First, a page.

Bailing off the independent brake during emergency braking minimizes in-train buff forces but has limitations. A locomotive engineer must quickly respond and perform a series of time-critical tasks when an emergency brake application occurs. Since each emergency situation is different, a separate decision on how to respond with the independent brake must be made each time. The locomotive engineer must consider the track profile, train speed and train marshalling as well as potential hazards such as crossings and roadway traffic. Because the act of bailing off the locomotive independent brake during emergency braking is dependent upon the particular situation as well as a human decision process and reaction, it is not always performed consistently and therefore cannot be relied upon to manage in-train forces.
Another major Canadian railway recognizes the risk associated with undesirable train configurations and has implemented a marshalling system that minimizes the effect of in-train forces while accommodating destination blocking to a certain extent. Such a system minimizes in-train forces, alleviates the shortcomings associated with bailing off the independent brake and reduces the risk of derailment. In contrast, CN's destination block marshalling system did not consider weight distribution within the train and therefore increased the risk of developing high in-train forces with a commensurate risk of derailment.
Knuckle Failure and Broken Valve
The knuckle material had low fracture toughness at the occurrence temperature (-12ºC) and lower-than-specified hardness and tensile strength. It was neither quenched nor tempered during the manufacturing process, which resulted in the substandard material mechanical properties. While the fracture originated from an area containing small fatigue cracks, the absence of surface rubbing or corrosion indicates that the failure occurred suddenly. Since there were no unusual train handling events before the accident and the fracture surface exhibited features consistent with a fresh overstress fracture, the knuckle on the 75th car failed in normal service conditions due to substandard material mechanical properties caused by improper heat treatment during the manufacturing process.
The valve was subject to cyclic loads due to flexing of the car structure in normal service. Such flexing would tend to induce tensile stress in the area of the fracture origin. The appearance and location of the pre-crack as well as the presence of casting surface anomalies at the fracture origin are consistent with the features of fatigue failure. The presence of the pre-crack reduced the casting wall thickness and the load required to cause failure. While the final failure of the valve likely occurred due to overstress as a result of the buff forces generated by the run-in of train slack, it appears that the pre-crack developed in fatigue. However, it was not contributory to the derailment and the lack of cut-out valve failure history suggests that the valve failure was an isolated event with no systemic risk.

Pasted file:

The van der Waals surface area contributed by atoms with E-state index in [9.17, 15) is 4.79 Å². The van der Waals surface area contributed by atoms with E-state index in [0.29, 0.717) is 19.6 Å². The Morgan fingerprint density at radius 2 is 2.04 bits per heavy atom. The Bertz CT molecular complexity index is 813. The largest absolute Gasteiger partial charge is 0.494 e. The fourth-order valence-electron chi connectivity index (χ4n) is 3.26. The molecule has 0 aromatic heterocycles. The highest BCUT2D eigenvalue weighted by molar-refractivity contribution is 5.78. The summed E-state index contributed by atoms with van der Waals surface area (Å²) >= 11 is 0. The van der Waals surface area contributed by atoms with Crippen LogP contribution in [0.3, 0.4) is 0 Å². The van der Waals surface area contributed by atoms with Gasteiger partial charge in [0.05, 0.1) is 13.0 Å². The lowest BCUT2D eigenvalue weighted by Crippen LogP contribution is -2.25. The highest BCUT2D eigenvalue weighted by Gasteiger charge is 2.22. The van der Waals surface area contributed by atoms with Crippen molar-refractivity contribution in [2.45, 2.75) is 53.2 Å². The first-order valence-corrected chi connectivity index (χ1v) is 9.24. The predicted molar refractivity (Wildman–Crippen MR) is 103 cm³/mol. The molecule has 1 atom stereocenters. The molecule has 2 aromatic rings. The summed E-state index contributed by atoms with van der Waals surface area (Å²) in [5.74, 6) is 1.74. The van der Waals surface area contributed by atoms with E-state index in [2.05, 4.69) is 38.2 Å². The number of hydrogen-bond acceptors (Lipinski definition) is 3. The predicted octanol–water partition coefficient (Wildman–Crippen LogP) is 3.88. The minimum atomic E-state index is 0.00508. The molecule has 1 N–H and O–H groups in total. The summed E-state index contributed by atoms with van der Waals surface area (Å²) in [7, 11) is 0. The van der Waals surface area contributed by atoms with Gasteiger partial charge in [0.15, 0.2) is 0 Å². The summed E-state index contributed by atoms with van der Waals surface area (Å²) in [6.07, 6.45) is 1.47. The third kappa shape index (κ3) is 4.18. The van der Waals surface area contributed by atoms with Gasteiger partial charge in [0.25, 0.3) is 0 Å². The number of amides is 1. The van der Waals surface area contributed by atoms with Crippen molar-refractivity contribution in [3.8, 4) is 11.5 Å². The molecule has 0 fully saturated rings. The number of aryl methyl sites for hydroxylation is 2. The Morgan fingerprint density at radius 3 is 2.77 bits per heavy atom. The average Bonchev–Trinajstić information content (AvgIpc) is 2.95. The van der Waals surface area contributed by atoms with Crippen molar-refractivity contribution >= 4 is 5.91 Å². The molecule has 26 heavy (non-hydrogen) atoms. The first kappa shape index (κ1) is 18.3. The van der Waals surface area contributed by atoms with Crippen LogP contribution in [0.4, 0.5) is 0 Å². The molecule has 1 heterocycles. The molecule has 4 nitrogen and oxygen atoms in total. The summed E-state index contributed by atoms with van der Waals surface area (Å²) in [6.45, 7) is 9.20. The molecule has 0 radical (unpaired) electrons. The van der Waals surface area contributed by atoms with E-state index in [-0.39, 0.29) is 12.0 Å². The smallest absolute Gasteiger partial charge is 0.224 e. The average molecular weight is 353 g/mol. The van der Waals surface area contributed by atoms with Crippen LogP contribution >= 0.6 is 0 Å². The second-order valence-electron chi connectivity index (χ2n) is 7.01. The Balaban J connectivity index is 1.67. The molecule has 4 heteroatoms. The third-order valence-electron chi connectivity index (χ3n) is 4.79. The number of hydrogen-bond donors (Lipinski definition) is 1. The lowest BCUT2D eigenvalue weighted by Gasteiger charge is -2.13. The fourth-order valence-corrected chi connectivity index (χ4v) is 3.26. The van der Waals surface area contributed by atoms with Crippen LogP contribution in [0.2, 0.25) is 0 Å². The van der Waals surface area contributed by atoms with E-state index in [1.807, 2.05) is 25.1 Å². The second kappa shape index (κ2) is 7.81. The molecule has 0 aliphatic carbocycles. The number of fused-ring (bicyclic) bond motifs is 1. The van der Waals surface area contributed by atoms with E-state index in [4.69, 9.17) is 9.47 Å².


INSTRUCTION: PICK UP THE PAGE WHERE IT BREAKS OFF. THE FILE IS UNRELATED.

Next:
Findings as to Causes and Contributing Factors
- The train separated and an undesired emergency brake application occurred when a knuckle on the 75th car failed.
- The knuckle on the 75th car failed in normal service conditions due to substandard material mechanical properties caused by improper heat treatment during the manufacturing process.
- Due to the configuration of the train, the time taken to bail off the locomotive independent brake while the cars behind ran in allowed excessive in-train forces to build up and caused the eight cars to derail.
- While the train was marshalled in accordance with Canadian National (CN) and regulatory requirements, it was not configured in a way that minimized in-train forces.
Findings as to Risk
- Because the act of bailing off the locomotive independent brake during emergency braking is dependent upon the particular situation as well as a human decision process and reaction, there is a risk that it cannot be relied upon to consistently manage in-train forces.
- CN's destination block marshalling system did not consider weight distribution within the train and therefore increased the risk of developing high in-train forces with a commensurate risk of derailment.
- While the pre-crack likely developed in fatigue, the final failure of the valve occurred due to overstress as a result of the buff forces generated by the run-in of train slack.
- The lack of cut-out valve failure history suggests that the valve failure was an isolated event with no systemic risk.
Safety Action Taken
On 23 October 2007, the TSB issued Rail Safety Information (RSI) letter 17/07 to Transport Canada (TC). The letter identified that Siderúrgica Nacional (Sidena) Grade E knuckles had substandard material mechanical properties and that there is no requirement to record the knuckle manufacturing information.
TC indicated that neither Canadian National (CN) nor Canadian Pacific Railway purchase Sidena Grade E knuckles and noted that the knuckles are regulated by the Association of American Railroads (AAR). TC will continue to follow up and monitor the issue.
TC is following up with CN to identify other mechanical components that are manufactured offshore to AAR standards.
This report concludes the Transportation Safety Board's investigation into this occurrence. Consequently, the Board authorized the release of this report on 30 July 2008.
All times are eastern standard time (Coordinated Universal Time minus five hours). ↑
Railway Track Safety Rules (TSR), Part II, Section A. ↑
Association of American Railroads, Research and Test Department, Report No. R-802, Train Make-Up Manual, January 1992. ↑
DOT/FRA/ORD-84-16, Freight Train Brake System Safety Study, November 1984; Association of American Railroads, Report R-185, Track Train Dynamics to Improve Freight Train Performance, "TTD Guidelines for Optimum Train Handling, Train Makeup, and Track Considerations," November 1979. ↑
TSB Engineering Laboratory Report LP 023/2007 ↑
TSB Engineering Laboratory Report LP 021/2007 ↑